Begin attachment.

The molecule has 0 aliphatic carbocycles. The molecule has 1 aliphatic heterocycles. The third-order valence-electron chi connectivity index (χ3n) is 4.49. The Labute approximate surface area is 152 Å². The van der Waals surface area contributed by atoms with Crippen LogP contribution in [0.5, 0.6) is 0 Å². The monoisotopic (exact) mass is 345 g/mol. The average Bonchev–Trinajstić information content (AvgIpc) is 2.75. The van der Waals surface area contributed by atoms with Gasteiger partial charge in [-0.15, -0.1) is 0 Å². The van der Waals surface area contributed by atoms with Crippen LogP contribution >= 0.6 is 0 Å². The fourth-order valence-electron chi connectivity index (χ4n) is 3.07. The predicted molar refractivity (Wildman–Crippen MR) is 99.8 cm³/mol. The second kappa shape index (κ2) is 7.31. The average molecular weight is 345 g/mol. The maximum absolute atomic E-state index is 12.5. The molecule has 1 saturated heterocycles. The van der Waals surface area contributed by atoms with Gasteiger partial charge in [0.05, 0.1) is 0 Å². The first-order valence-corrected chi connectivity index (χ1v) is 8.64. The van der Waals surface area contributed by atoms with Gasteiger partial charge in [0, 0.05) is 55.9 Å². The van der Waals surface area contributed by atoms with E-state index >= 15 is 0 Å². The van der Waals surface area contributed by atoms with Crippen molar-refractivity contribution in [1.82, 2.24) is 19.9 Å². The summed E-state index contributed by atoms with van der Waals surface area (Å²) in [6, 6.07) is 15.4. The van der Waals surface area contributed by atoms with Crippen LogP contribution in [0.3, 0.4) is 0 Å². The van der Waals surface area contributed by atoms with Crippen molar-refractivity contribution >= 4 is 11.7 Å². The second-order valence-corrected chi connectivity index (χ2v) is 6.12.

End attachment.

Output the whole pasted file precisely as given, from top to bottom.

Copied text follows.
The molecule has 0 aliphatic carbocycles. The molecule has 1 aliphatic heterocycles. The third-order valence-electron chi connectivity index (χ3n) is 4.49. The Labute approximate surface area is 152 Å². The van der Waals surface area contributed by atoms with Crippen LogP contribution in [0.5, 0.6) is 0 Å². The monoisotopic (exact) mass is 345 g/mol. The average Bonchev–Trinajstić information content (AvgIpc) is 2.75. The van der Waals surface area contributed by atoms with Gasteiger partial charge in [-0.15, -0.1) is 0 Å². The van der Waals surface area contributed by atoms with Crippen LogP contribution >= 0.6 is 0 Å². The fourth-order valence-electron chi connectivity index (χ4n) is 3.07. The predicted molar refractivity (Wildman–Crippen MR) is 99.8 cm³/mol. The second kappa shape index (κ2) is 7.31. The average molecular weight is 345 g/mol. The maximum absolute atomic E-state index is 12.5. The molecule has 1 saturated heterocycles. The van der Waals surface area contributed by atoms with Gasteiger partial charge in [0.05, 0.1) is 0 Å². The first-order valence-corrected chi connectivity index (χ1v) is 8.64. The van der Waals surface area contributed by atoms with Gasteiger partial charge in [0, 0.05) is 55.9 Å². The van der Waals surface area contributed by atoms with E-state index >= 15 is 0 Å². The van der Waals surface area contributed by atoms with Crippen molar-refractivity contribution in [1.82, 2.24) is 19.9 Å². The summed E-state index contributed by atoms with van der Waals surface area (Å²) in [6, 6.07) is 15.4. The van der Waals surface area contributed by atoms with Crippen LogP contribution in [0.3, 0.4) is 0 Å². The van der Waals surface area contributed by atoms with Crippen molar-refractivity contribution >= 4 is 11.7 Å². The second-order valence-corrected chi connectivity index (χ2v) is 6.12.